Our journey up the river was intended to bring us to the road where taxis pick up passengers, and our goal was a little waterfall about a kilometer and a half from where we were. So, we arrived at the “intersection” and found… very little traffic. And very little intersection.
And the signage was… less than helpful to these westerners…
Yes, after a bit of a wait, the nine of us and our Captain Dmitri, we did try to call the Captain Hook Resort to see if we could get a taxi sent out to us. No reception. Ok then…
We talked to some ladies who scootered by, who were very kind and concerned for us, and through the language barrier we think we got agreement that they would send a taxi our way if they ran into one up the road. Maybe. Maybe not. It was really hard to tell.
One truck came by, and Dmitri flagged him down to ask for a ride – yep, it’s come to flagging down random trucks driving by. No dice on that one.
But then a second truck came by, and Dmitri flagged them down. Now, Dmitri speaks Russian. And he knows a bit of Thai and some English. As their discussion progresses, Our host gets involved, with his English and a bit of Thai. My hubby goes over for… moral support. And while you and I know he’s a big teddy bear, he can look intimidating at times, so he goes over to supervise.
There’s pointing, with one word sentences. When phones get whipped out, we know we’re getting somewhere. There’s no reception, but phones and calculators are universally used to punch in numbers and show back and forth to haggle prices. This, we have already learned in Thailand. This is getting somewhere!
Sidenote: After reminiscing about our language-barrier-fun in Thailand, I went looking for how tough, or not, it would be to learn some of the language. I found This Guide to How To Speak Thai and options for learning the language, and found the online options and pictures to help learn the individual characters fascinating!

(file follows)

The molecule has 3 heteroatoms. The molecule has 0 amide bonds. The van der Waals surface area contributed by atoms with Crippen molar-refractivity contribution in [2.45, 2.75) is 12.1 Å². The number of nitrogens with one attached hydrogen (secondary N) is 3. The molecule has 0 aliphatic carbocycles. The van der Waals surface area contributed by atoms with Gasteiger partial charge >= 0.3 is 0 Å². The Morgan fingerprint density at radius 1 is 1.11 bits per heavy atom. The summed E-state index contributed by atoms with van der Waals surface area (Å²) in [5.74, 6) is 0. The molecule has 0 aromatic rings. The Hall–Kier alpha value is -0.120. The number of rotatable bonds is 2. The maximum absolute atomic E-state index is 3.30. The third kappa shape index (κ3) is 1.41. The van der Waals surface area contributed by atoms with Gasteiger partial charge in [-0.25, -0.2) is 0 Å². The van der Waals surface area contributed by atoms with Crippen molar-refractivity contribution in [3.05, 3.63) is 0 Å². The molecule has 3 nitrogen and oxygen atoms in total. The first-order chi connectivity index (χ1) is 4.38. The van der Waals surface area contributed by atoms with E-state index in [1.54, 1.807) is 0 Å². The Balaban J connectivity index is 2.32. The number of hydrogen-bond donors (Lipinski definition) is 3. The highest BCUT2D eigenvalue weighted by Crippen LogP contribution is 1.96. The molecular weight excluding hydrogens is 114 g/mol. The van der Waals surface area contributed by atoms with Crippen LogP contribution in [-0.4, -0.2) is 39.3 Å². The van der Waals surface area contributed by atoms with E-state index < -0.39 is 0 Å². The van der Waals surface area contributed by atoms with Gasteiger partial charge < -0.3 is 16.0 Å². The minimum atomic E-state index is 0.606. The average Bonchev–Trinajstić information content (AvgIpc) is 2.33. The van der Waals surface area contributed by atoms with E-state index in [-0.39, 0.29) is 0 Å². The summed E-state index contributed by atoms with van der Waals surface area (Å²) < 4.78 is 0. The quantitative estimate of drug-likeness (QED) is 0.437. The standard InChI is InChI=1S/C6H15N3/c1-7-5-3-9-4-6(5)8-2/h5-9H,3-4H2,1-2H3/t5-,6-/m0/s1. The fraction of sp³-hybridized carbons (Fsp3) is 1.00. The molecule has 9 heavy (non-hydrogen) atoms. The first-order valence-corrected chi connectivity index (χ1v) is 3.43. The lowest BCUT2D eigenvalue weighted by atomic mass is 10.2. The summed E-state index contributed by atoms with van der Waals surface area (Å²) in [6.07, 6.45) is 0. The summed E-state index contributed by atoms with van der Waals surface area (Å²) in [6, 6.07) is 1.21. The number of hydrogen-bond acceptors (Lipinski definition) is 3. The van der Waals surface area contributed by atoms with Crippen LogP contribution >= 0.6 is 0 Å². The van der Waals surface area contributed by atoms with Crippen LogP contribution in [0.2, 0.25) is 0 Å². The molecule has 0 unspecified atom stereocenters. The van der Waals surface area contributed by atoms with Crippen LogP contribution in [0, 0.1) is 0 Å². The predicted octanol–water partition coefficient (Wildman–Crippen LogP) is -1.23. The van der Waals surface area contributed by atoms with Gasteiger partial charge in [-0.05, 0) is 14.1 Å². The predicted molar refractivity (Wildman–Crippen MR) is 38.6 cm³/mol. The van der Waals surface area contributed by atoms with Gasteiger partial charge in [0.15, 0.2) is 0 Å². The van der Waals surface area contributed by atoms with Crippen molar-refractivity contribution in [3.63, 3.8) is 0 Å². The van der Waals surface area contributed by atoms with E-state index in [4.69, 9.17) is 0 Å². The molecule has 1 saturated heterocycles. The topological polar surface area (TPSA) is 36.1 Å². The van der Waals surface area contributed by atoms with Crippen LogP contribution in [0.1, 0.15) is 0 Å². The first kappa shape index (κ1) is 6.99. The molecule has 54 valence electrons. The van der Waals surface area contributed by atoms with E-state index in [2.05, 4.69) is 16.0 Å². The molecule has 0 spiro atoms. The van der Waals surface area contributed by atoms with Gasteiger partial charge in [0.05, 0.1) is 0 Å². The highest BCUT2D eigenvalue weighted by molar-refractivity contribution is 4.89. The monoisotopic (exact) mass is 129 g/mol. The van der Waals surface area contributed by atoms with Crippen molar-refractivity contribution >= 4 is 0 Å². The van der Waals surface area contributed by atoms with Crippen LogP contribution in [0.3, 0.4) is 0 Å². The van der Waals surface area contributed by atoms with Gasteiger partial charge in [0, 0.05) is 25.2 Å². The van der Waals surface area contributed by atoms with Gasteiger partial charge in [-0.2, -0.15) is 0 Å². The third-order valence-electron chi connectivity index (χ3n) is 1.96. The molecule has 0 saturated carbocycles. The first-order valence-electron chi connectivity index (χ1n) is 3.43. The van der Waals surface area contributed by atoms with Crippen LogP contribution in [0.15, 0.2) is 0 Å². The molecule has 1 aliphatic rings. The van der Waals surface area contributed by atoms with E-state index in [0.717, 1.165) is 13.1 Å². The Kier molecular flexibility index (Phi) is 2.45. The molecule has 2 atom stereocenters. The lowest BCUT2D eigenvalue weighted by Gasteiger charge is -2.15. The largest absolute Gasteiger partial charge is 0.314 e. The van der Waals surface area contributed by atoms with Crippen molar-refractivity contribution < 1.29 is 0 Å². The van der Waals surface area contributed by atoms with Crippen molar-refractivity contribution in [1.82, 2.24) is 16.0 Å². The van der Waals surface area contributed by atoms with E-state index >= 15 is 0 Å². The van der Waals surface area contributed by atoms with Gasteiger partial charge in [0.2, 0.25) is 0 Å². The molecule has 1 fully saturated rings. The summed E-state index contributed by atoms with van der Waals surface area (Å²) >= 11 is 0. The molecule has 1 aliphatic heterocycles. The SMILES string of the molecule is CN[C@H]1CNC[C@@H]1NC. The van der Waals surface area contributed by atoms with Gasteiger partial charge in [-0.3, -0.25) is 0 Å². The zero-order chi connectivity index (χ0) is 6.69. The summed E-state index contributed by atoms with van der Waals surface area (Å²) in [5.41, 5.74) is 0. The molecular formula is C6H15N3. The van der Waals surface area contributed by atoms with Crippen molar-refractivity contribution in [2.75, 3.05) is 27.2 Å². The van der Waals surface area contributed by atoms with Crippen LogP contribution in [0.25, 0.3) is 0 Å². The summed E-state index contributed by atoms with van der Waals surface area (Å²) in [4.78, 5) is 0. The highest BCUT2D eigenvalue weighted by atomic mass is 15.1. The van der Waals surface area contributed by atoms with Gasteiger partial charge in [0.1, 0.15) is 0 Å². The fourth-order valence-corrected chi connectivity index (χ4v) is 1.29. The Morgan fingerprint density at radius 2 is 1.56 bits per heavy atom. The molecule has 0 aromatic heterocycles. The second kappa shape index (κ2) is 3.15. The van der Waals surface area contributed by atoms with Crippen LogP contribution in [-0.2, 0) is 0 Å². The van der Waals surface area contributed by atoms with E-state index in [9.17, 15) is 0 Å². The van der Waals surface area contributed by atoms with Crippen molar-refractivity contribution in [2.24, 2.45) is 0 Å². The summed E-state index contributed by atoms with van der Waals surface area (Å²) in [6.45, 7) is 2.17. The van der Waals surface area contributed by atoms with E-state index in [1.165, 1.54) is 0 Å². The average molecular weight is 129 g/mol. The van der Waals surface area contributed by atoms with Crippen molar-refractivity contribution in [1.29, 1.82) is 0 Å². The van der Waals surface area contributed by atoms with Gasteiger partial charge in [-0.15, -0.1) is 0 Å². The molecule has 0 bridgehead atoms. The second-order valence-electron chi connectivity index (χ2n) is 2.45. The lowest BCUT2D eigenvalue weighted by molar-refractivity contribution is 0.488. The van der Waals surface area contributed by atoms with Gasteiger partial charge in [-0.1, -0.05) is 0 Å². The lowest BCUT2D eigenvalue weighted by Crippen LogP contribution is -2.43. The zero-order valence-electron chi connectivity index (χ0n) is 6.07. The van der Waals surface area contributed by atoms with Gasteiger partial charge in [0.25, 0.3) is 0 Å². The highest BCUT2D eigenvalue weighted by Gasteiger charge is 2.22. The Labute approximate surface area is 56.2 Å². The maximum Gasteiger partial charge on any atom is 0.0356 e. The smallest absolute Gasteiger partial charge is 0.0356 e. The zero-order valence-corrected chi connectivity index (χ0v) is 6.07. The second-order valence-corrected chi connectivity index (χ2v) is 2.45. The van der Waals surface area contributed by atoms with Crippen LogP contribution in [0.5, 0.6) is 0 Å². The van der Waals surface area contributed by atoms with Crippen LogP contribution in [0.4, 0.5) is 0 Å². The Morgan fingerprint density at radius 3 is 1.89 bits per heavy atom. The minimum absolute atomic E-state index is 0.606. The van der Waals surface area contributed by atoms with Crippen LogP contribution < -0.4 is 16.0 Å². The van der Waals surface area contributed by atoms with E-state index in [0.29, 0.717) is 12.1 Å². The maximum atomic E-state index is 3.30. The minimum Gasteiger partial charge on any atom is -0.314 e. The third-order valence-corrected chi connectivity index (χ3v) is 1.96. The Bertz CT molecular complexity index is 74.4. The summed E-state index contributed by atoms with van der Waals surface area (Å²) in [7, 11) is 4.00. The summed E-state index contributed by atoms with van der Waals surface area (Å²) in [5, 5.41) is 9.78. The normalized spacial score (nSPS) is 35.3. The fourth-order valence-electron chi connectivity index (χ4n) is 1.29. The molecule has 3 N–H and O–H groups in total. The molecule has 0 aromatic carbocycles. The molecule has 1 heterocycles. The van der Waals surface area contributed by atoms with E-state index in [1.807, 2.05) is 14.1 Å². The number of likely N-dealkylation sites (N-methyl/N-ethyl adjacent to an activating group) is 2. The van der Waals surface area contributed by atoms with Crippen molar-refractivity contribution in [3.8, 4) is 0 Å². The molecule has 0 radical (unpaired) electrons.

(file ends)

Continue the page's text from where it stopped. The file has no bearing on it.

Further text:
As the negotiations seem to draw to a close, we are motioned to load up into the truck.
This is probably a good time to introduce you to the catchphrase for this vacation. Ready? The phrase that you will hear a lot – because I certainly heard it a lot in my head, and will be sharing it with you as we go along, is, “I’m sure it’ll be fine!”
I’m sure it’ll be fine!
You may want to practice once or twice. Get it good comfortable in your head. Because, I have to tell you, I said it a LOT. One more time… “I’m sure it’ll be fine!” Pretty good. Don’t worry, it’ll roll right off your tongue by the time we’re done with Thailand.
We pile into the truck, my hostess and I exchanging glances over the kids heads… Seriously, this is ok, right? Right. We’re going to follow the guys leads. And then to the kids “Yeah, hop in, it’ll be fine. Dmitri and the Dads worked it out.” In my head, Let’s review… when stranded on the back roads of a foreign country, feel free to flag down random trucks with men driving who don’t speak your language, and through much gesticulating assume you agree on where you are going, and hop in and go with them! This really is an educational trip for the children.
The ride takes on all new excitement in the truck. Seatbelts? There’s no seatbelts. Be thankful for seats. Really hard wooden slat benches – and hold on to something. Seriously kids, hold on to something! And we seem to be going pretty fast. Aaahhh! We really are going pretty fast here!
We think we’re going to a waterfall about a kilometer and a half up the road. There’s the sign for the waterfall! Wait. We’re passing the turn… Wait! Um… How concerned should we be that we just shot past the turn for the waterfall??
I’m sure it’ll be fine!
Katie whips out the phone and pipes up, “I have reception!… I’m checking Google maps.”
Yep, that’s right folks. Here on the roads of Koh Kood, Google maps is our friend. As we grind our way up hills, and go barreling back down the other side, as we hang on to the sides and get bumped and thrown over potholes and around bends… Google maps loads…